3. I agree with asking for a trial of taking away at least a couple of the blood pressure meds....as too low of a blood pressure causes dizziness by itself....aside from also having other meds on board that cause dizziness and a diagnosis of vertigo as well.
4. I would keep Mom walking with the walker all the time, especially since you say the dizziness/vertigo comes on without warning. Falling can always cause a break in older people, and with dementia, creating a habit of safety usage is much easier for the brain than the notion of we'll use it today, but we don't need it tomorrow.... for the same reason, I also agree with thinking about moving the bed downstairs, or creating a way that all her 'living' is on one level....in anticipation of her getting weaker over time. The real key here is to be anticipating the need for increased safety before the fall or the need for more support.
5. My Dad was on the Trazadone to help him sleep longer at night and it worked well. I recommend printing out a list of all prescribed meds to give to ALL doctors regularly, because as the elderly get into such an array of drugs prescribed....some are contraindicated with others, especially among the antidepressant and other psych type drugs....and any one doctor may not have knowledge of one another ordered, if YOU are not extra careful to tell them about every drug. Sometimes, just seeing a list, helps them see that certain things could be discontinued or at least cause a better assessment of everything going on.
6. The appetite issue and having problems with swallowing, needs to be considered carefully....how and what to feed, how to provide what Mom especially enjoys, to get her to eat enough, and an awareness that nutrition is important for energy and strength to 'keep on keeping on'. Also, what is the reason for the low pulse ox numbers....her level of oxygen in her blood is also important to not being dizzy and falling and for her brain to be functioning as well as possible.....so YES that number needs to be up above 90%....mid 90's are considered normal, if there is no chronic lung condition. I am glad that hospice is involved and that you have acess to their RN to help assess and recommend things to discuss with the doctors. I do think you need to be vigilant over all the drugs and medical stuff....not because you'll get her better, because as ferris1 says, there IS no cure or fix for dementia, but you want to maintain her abilities as long as possible, so her days can be as positive as can be for as long as possible. Use your resources via hospice as they are generally wonderful people to have on your treatment team.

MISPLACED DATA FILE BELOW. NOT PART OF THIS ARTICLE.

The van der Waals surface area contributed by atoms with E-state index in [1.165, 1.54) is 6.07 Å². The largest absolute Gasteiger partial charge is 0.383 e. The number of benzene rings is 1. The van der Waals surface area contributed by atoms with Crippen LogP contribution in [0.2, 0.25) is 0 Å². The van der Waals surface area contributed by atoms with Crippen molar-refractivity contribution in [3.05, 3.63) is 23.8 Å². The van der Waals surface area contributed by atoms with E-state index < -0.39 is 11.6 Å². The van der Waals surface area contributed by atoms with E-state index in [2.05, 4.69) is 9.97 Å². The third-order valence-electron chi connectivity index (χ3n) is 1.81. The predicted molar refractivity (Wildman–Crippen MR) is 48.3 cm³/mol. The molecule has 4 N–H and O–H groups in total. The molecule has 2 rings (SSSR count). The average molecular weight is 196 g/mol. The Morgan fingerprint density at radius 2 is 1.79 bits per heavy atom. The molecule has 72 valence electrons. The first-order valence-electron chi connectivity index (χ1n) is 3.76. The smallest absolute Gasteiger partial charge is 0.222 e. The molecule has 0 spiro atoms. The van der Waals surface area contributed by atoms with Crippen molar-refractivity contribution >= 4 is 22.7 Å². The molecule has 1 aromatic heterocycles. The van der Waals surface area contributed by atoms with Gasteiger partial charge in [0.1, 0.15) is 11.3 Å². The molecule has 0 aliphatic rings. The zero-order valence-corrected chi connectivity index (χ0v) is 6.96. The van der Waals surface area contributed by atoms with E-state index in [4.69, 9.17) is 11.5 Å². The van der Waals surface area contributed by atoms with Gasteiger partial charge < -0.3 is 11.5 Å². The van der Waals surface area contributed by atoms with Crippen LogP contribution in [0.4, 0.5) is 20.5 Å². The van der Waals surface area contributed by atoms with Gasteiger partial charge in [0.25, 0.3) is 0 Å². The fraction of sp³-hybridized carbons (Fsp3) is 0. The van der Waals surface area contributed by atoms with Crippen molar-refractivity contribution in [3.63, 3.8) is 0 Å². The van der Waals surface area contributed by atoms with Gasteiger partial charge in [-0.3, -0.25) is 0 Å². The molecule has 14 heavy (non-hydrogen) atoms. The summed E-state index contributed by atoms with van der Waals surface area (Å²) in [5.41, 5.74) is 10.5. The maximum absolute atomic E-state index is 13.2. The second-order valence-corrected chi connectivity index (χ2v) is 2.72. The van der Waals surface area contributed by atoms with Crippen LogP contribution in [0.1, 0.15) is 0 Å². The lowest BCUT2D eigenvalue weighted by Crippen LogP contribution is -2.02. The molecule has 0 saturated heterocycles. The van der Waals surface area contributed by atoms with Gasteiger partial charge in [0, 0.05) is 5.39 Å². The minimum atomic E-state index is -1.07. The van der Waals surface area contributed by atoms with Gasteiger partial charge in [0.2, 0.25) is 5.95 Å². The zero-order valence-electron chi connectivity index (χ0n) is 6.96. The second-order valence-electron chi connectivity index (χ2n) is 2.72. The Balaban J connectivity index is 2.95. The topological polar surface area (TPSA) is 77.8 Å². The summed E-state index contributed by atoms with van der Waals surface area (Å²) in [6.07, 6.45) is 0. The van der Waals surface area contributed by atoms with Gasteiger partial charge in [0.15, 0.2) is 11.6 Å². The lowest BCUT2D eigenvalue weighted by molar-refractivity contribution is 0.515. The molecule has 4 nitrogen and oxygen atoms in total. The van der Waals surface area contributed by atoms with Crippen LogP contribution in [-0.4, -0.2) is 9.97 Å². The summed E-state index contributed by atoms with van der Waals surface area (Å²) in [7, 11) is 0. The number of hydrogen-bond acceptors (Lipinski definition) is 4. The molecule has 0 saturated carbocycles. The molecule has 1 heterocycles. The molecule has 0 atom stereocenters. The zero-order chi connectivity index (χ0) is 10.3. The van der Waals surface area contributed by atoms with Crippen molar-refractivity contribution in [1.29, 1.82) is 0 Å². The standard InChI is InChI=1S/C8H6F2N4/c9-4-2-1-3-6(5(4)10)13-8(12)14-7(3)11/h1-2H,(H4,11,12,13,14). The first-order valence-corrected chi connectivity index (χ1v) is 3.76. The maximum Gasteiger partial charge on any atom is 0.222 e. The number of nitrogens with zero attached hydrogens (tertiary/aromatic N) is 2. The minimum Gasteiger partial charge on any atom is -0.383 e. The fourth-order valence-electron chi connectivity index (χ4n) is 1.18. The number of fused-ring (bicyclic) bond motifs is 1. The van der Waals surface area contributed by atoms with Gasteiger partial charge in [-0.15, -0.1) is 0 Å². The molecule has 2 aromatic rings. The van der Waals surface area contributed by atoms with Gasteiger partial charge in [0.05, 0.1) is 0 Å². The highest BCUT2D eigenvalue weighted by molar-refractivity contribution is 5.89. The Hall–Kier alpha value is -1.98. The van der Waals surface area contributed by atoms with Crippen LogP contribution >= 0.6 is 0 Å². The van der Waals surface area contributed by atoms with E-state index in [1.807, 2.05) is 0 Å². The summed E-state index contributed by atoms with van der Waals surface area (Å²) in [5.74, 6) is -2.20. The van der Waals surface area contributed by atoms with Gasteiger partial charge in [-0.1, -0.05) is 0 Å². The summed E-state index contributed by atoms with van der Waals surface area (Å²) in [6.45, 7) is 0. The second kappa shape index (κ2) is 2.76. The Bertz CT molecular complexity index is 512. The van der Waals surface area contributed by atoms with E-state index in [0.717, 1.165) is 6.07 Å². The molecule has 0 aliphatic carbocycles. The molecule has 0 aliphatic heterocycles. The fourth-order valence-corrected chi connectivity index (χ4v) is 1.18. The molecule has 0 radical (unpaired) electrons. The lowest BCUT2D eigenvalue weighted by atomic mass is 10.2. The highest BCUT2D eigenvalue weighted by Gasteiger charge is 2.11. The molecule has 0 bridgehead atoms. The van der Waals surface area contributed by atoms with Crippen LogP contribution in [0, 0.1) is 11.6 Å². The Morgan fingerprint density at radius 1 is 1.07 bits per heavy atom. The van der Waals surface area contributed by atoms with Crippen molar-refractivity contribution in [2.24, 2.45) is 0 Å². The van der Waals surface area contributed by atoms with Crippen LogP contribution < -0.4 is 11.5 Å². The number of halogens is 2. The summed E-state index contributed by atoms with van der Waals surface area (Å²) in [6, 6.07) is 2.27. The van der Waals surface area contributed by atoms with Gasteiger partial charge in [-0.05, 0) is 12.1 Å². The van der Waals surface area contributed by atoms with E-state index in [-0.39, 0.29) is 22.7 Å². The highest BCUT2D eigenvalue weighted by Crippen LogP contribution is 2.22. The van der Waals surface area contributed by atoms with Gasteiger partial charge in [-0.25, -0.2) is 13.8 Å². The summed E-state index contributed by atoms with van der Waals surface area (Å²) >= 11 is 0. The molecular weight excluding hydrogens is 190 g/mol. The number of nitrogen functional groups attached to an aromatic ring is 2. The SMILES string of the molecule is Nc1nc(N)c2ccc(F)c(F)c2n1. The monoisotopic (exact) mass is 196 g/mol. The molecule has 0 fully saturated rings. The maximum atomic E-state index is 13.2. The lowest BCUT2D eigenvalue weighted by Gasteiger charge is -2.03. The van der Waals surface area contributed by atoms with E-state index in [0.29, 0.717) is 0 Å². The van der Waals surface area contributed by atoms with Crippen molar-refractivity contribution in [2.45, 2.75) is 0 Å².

Helpful Answer (1)
Report

First if all.take her off the blood pressure medication, HCTZ, and trazadone. No wonder her blood pressure is so low . Do not give her norco, you are already giving her valium and antivert. The trazodone alone is the reason she is sleeping so much. Also, trazodone caused medical Parkinson's Disease and she was unable to walk at all. That medicine is dangerous and should never be given to elderly patients. Your mother is at her very end stage. The inability to swallow, no appetite, moaning are all end stage signs. H*ll no dont give her anymore sedating medications including the pain pill norco. She isn't in pain they moan and don't even realize they are moaning. My mother started those symptoms abd she died 16 days later.
Helpful Answer (0)
Report

Most of the drugs she is taking are constipating which will back up feces in her colon and make her uncomfortable as well as decrease her appetite. They also will contribute to dizziness causing falls. The SSRI antidepressant you mentioned will definitely give her constipation. Her blood pressure is too low and perhaps the med for lowering it should be discontinued. There is NO drug that will slow, diminish or change this dementia progression and is always fatal. As the disease progresses her ability to speak will stop due to the brain not getting signals from neurons. Do what you can, but in my opinion you are fighting a losing battle. Love her for the time she has left and know you tried your best. None of us caregivers win the dementia battle.